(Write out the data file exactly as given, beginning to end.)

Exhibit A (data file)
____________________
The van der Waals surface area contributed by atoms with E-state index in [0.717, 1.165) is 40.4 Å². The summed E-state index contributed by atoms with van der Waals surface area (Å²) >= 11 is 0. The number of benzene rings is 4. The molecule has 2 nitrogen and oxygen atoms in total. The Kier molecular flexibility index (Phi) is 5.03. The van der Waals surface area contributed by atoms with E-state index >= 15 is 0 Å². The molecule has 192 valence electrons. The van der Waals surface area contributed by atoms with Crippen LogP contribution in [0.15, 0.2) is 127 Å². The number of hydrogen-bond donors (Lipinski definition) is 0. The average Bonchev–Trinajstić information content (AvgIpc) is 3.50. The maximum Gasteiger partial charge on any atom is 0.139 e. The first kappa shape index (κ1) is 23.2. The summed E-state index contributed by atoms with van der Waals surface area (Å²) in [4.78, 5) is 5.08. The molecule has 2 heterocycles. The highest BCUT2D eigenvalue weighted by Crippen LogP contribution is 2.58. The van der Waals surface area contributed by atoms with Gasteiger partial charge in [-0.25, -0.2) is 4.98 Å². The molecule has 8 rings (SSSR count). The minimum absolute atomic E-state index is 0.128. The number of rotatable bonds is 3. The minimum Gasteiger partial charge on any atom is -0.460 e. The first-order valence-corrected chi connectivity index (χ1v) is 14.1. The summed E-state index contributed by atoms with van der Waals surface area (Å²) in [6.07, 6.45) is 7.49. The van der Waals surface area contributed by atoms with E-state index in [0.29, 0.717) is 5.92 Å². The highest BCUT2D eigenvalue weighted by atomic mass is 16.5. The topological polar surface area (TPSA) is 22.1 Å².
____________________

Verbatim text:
The van der Waals surface area contributed by atoms with E-state index in [0.717, 1.165) is 40.4 Å². The summed E-state index contributed by atoms with van der Waals surface area (Å²) >= 11 is 0. The number of benzene rings is 4. The molecule has 2 nitrogen and oxygen atoms in total. The Kier molecular flexibility index (Phi) is 5.03. The van der Waals surface area contributed by atoms with E-state index >= 15 is 0 Å². The molecule has 192 valence electrons. The van der Waals surface area contributed by atoms with Crippen LogP contribution in [0.15, 0.2) is 127 Å². The number of hydrogen-bond donors (Lipinski definition) is 0. The average Bonchev–Trinajstić information content (AvgIpc) is 3.50. The maximum Gasteiger partial charge on any atom is 0.139 e. The first kappa shape index (κ1) is 23.2. The summed E-state index contributed by atoms with van der Waals surface area (Å²) in [4.78, 5) is 5.08. The molecule has 2 heterocycles. The highest BCUT2D eigenvalue weighted by Crippen LogP contribution is 2.58. The van der Waals surface area contributed by atoms with Gasteiger partial charge in [-0.25, -0.2) is 4.98 Å². The molecule has 8 rings (SSSR count). The minimum absolute atomic E-state index is 0.128. The number of rotatable bonds is 3. The minimum Gasteiger partial charge on any atom is -0.460 e. The first-order valence-corrected chi connectivity index (χ1v) is 14.1. The summed E-state index contributed by atoms with van der Waals surface area (Å²) in [6.07, 6.45) is 7.49. The van der Waals surface area contributed by atoms with E-state index in [0.29, 0.717) is 5.92 Å². The highest BCUT2D eigenvalue weighted by atomic mass is 16.5. The topological polar surface area (TPSA) is 22.1 Å².